107 F3d 871 Piercy v. Bentley
107 F.3d 871
Fairley PIERCY, Sr., Plaintiff-Appellant,
Judge Randall BENTLEY; Judge Benjamin Dickinson; Sherry
Cooper; Robert M. Alexander; Judge Barlow Ropp; Barney
Jones, Barren County Sheriff; Joseph Priore; Carey Eaton;
Judge Phillip Patton; Betty Harwood, Defendants-Appellees.
United States Court of Appeals, Sixth Circuit.
Feb. 18, 1997.
NOTICE: Sixth Circuit Rule 24(c) states that citation of unpublished dispositions is disfavored except for establishing res judicata, estoppel, or the law of the case and requires service of copies of cited unpublished dispositions of the Sixth Circuit.
Before: SILER and BATCHELDER, Circuit Judges; HULL, District Judge.*
Fairley Piercy, Sr., appeals a district court judgment dismissing his civil complaint for lack of subject matter jurisdiction. This case has been referred to a panel of the court pursuant to Rule 9(a), Rules of the Sixth Circuit. Upon examination, this panel unanimously agrees that oral argument is not needed. Fed.R.App.P. 34(a).
Piercy filed his complaint in the district court alleging that he was wrongly charged with custodial interference after four children were removed from his custody by state authorities. Plaintiff named as defendants three state-court judges, two private attorneys, two social workers, a state prosecutor, a county sheriff, and the Cave City, Kentucky, chief of police, all in unspecified capacities. Plaintiff sought: "a. Investigation, b. Justice, c. Criminal Charges filed against individuals, d. Reclaim what I lost, which was goats, Back Hole (sic) service and Attorney Fees." The district court dismissed the complaint sua sponte for lack of subject matter jurisdiction and certified that an appeal would not be taken in good faith. This court denied plaintiff leave to proceed in forma pauperis, and plaintiff paid the appellate filing fee.
On appeal, plaintiff has submitted a pro se brief in which he challenges various aspects of the district court's judgment and the state criminal proceedings. Defendants respond that the plaintiff's appeal is frivolous and request sanctions. Upon consideration, we affirm the district court's judgment for the reasons stated in its memorandum opinion and order entered February 2, 1996.
Generally, a dismissal for lack of subject matter jurisdiction pursuant to Fed.R.Civ.P. 12(b)(1) will be reviewed by this court de novo. Duncan v. Rolm Mil-Spec Computers, 917 F.2d 261, 263 (6th Cir.1990); Moir v. Greater Cleveland Regional Transit Auth., 895 F.2d 266, 269 (6th Cir.1990). The district court may consider its subject matter jurisdiction sua sponte pursuant to Fed.R.Civ.P. 12(h)(3). See Franzel v. Kerr Mfg. Co., 959 F.2d 628, 630 n. 1 (6th Cir.1992). Moreover, a district court may dismiss a complaint for lack of subject matter jurisdiction where the complaint is plainly without merit. Hagans v. Levine, 415 U.S. 528, 536-38 (1974). Here, the district court correctly concluded that it lacked subject matter jurisdiction over plaintiff's complaint.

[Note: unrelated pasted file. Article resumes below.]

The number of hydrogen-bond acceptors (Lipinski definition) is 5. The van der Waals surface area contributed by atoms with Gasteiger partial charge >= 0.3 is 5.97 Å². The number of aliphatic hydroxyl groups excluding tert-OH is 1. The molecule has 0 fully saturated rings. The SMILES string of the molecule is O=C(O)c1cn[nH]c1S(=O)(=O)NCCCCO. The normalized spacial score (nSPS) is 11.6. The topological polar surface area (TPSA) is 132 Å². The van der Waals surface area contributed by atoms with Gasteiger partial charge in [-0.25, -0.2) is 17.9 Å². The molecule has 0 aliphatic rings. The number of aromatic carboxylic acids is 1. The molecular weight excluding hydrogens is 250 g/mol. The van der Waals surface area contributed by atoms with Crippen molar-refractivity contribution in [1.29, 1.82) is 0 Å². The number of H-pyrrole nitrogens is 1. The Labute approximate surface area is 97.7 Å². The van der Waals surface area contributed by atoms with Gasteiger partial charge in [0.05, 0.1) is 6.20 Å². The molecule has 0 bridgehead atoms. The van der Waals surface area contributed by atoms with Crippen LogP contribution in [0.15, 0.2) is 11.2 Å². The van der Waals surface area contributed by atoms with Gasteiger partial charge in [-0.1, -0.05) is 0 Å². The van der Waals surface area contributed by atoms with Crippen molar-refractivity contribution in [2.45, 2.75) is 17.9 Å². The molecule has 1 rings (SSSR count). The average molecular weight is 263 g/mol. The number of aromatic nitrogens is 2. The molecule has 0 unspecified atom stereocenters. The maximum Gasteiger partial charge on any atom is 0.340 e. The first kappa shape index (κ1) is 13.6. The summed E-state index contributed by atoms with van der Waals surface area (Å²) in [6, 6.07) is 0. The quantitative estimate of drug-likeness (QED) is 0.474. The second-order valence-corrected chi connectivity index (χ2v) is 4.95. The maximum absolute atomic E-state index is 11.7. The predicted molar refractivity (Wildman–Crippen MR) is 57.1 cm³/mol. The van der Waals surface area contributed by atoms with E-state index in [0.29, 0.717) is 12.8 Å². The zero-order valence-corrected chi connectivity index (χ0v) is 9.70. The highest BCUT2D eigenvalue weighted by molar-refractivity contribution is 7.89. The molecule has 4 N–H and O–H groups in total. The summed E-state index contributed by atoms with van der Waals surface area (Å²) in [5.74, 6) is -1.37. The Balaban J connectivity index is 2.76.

As noted by the district court, plaintiff identified no basis for federal subject matter jurisdiction in his complaint. Diversity of citizenship jurisdiction does not exist because plaintiff and all defendants are citizens of Kentucky. See 28 U.S.C. § 1332; Strawbridge v. Curtiss, 7 U.S. (3 Cranch) 267 (1806). While the complaint appears best read as attempting to assert a civil rights action under 42 U.S.C. § 1983, the claims asserted are not cognizable under § 1983 because the state court conviction for custodial interference has not been declared infirm by a state tribunal or in a federal habeas corpus action. See Heck v. Humphrey, 114 S.Ct. 2364, 2372 (1994). Plaintiff's complaint cannot otherwise be construed to raise a federal question. See 28 U.S.C. § 1331. Accordingly, the district court properly dismissed plaintiff's complaint for lack of subject matter jurisdiction.
Finally, defendants' request for sanction is denied. Generally, this court may impose just damages and single or double costs pursuant to Fed.R.App.P. 38 if it determines that an appeal is frivolous, unreasonable or without foundation, Wrenn v. Gould, 808 F.2d 493, 505 (6th Cir.1987), or taken for an improper purpose. Dallo v. INS, 765 F.2d 581, 589 (6th Cir.1985). However, these sanctions may be imposed only after a separately filed motion or notice from the court and reasonable opportunity to respond. See Fed.R.App.P. 38. Here, no separate motion was filed.
Accordingly, the judgment of the district court is affirmed. Rule 9(b)(3), Rules of the Sixth Circuit.
The Honorable Thomas G. Hull, United States District Judge for the Eastern District of Tennessee, sitting by designation